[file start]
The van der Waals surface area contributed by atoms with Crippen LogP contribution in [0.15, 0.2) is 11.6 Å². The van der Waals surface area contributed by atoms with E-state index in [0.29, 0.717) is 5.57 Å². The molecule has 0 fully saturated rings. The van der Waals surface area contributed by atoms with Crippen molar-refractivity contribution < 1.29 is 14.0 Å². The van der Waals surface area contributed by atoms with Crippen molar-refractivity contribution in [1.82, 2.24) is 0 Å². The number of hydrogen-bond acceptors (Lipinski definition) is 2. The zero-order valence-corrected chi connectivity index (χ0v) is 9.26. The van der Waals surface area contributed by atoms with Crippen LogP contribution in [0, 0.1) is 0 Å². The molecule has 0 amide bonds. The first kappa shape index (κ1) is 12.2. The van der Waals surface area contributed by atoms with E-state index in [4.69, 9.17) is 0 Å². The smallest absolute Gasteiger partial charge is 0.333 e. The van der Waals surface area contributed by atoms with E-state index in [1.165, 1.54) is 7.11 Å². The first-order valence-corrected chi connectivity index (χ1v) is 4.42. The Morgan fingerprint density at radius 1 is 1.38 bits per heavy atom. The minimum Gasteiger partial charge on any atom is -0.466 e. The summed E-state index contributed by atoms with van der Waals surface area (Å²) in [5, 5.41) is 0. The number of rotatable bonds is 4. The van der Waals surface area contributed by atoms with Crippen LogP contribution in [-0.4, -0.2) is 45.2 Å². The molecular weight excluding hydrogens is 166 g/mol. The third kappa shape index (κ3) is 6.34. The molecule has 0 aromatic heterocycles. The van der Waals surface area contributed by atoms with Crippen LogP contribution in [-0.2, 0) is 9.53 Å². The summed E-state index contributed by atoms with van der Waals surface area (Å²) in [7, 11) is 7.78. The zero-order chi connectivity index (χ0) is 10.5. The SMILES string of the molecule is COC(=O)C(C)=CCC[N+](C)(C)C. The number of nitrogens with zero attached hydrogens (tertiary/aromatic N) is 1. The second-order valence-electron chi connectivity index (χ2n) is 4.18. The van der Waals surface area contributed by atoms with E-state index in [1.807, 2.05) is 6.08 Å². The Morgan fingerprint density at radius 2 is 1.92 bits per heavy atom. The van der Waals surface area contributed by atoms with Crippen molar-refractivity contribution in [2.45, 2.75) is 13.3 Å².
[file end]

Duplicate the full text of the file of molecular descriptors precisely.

The van der Waals surface area contributed by atoms with Crippen LogP contribution in [0.15, 0.2) is 11.6 Å². The van der Waals surface area contributed by atoms with E-state index in [0.29, 0.717) is 5.57 Å². The molecule has 0 fully saturated rings. The van der Waals surface area contributed by atoms with Crippen molar-refractivity contribution < 1.29 is 14.0 Å². The van der Waals surface area contributed by atoms with Crippen molar-refractivity contribution in [1.82, 2.24) is 0 Å². The number of hydrogen-bond acceptors (Lipinski definition) is 2. The zero-order valence-corrected chi connectivity index (χ0v) is 9.26. The van der Waals surface area contributed by atoms with Crippen LogP contribution in [0, 0.1) is 0 Å². The molecule has 0 amide bonds. The first kappa shape index (κ1) is 12.2. The van der Waals surface area contributed by atoms with E-state index in [4.69, 9.17) is 0 Å². The smallest absolute Gasteiger partial charge is 0.333 e. The van der Waals surface area contributed by atoms with E-state index in [1.165, 1.54) is 7.11 Å². The first-order valence-corrected chi connectivity index (χ1v) is 4.42. The Morgan fingerprint density at radius 1 is 1.38 bits per heavy atom. The minimum Gasteiger partial charge on any atom is -0.466 e. The summed E-state index contributed by atoms with van der Waals surface area (Å²) in [5, 5.41) is 0. The number of rotatable bonds is 4. The van der Waals surface area contributed by atoms with Crippen LogP contribution in [-0.4, -0.2) is 45.2 Å². The molecular weight excluding hydrogens is 166 g/mol. The third kappa shape index (κ3) is 6.34. The molecule has 0 aromatic heterocycles. The van der Waals surface area contributed by atoms with Crippen LogP contribution in [-0.2, 0) is 9.53 Å². The summed E-state index contributed by atoms with van der Waals surface area (Å²) in [7, 11) is 7.78. The zero-order chi connectivity index (χ0) is 10.5. The SMILES string of the molecule is COC(=O)C(C)=CCC[N+](C)(C)C. The number of nitrogens with zero attached hydrogens (tertiary/aromatic N) is 1. The second-order valence-electron chi connectivity index (χ2n) is 4.18. The van der Waals surface area contributed by atoms with E-state index in [1.807, 2.05) is 6.08 Å². The Morgan fingerprint density at radius 2 is 1.92 bits per heavy atom. The van der Waals surface area contributed by atoms with Crippen molar-refractivity contribution in [2.45, 2.75) is 13.3 Å².